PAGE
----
Sacra, 51, was practicing at the same hospital where the other two infected Americans, Nancy Writebol and Dr. Kent Brantley, worked. Though he was not treating Ebola patients, Writebol said the hospital did not have sufficient resources to protect workers.
According to SIM USA, Sacra was quarantined after his temperature began to rise but was still well enough to be sending emails on Wednesday.
Writebol and Brantley are recovering after receiving the experimental drug ZMapp.
"We don't have enough personal protective safety equipment to adequately be able to safely diagnose if a patient has Ebola," said David Writebol, Nancy's husband.
The U.S. Agency for International Development (USAID) has been airlifting emergency medical supplies, including chlorine and gloves, reports the BBC.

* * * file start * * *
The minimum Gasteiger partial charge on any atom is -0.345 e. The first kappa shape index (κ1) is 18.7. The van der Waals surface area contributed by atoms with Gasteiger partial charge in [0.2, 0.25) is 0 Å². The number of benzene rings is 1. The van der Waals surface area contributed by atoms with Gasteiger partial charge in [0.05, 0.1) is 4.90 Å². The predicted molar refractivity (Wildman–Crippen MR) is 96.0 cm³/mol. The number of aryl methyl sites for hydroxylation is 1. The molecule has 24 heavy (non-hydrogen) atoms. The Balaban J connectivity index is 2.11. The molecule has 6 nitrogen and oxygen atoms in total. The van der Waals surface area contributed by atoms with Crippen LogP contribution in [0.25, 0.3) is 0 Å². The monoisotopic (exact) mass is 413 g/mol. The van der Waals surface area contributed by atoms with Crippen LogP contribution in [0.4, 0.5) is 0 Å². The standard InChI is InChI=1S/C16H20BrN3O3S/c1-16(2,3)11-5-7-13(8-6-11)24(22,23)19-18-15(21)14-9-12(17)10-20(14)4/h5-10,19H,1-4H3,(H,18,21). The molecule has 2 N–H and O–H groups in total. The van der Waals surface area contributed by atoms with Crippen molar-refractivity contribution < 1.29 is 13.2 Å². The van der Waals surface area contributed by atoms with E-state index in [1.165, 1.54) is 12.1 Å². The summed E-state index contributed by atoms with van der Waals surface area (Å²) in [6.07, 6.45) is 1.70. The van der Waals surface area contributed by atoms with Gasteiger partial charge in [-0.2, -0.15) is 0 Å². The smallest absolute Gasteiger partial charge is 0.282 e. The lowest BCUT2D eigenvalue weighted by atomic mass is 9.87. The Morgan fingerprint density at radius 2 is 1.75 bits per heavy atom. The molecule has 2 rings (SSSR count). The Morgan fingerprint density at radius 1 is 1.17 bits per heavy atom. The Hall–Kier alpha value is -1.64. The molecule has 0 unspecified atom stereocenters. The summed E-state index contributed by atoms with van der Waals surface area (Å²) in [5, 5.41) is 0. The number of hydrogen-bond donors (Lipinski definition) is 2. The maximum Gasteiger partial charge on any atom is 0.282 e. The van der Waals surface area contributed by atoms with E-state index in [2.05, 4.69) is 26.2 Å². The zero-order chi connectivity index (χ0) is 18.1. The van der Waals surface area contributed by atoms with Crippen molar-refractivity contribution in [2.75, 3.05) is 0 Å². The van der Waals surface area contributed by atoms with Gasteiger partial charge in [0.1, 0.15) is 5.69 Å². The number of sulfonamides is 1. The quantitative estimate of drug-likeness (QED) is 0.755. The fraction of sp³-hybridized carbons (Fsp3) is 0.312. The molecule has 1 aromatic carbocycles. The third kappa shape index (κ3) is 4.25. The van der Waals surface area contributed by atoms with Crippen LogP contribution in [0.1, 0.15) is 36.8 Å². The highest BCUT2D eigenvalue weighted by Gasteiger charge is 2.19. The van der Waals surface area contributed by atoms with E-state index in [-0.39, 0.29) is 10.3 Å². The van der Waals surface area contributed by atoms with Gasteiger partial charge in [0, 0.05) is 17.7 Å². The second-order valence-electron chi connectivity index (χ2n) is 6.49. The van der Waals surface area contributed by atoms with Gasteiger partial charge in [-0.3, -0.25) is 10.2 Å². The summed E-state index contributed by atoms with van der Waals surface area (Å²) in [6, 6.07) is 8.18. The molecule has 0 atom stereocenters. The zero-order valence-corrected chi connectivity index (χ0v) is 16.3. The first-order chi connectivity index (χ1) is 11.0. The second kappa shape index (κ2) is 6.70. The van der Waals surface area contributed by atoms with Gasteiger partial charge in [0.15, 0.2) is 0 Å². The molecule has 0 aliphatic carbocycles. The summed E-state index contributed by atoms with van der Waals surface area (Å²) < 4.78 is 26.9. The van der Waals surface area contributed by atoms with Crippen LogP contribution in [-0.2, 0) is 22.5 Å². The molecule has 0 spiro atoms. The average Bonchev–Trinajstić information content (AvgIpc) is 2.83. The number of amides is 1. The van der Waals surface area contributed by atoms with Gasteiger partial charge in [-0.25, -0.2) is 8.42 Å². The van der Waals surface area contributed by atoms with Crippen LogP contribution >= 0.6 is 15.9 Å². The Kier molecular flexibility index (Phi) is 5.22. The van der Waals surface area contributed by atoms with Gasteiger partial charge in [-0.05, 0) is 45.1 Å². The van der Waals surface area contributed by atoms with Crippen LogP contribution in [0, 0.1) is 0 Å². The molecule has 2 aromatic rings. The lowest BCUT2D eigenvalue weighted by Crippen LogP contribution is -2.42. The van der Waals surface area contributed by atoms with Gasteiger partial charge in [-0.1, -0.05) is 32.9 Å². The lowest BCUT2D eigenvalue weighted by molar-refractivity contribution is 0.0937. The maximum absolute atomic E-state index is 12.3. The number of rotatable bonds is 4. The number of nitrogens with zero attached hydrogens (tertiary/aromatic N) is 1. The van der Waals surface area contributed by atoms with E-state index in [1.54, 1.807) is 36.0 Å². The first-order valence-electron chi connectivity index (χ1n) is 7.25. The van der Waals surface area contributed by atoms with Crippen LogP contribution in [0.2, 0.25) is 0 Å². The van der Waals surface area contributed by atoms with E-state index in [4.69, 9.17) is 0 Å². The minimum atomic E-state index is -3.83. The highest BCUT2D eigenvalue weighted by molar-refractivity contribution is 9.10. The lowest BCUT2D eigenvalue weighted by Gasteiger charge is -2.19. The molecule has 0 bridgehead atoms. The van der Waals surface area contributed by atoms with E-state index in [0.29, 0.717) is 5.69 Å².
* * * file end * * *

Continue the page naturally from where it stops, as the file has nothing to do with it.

"The window of opportunity to stop Ebola from spreading widely throughout Africa and becoming a global threat for years to come is closing, but it is not yet closed," said Dr. Tom Frieden, who recently returned from West Africa. "If the world takes the immediate steps -- which are direct requests from the front lines of the outbreak and the presidents of each country -- we can still turn this around."
More than 1,900 people have died from Ebola and at least 3,500 have been infected. The World Health Organization (WHO) reports the outbreak has about a 50 percent fatality rate.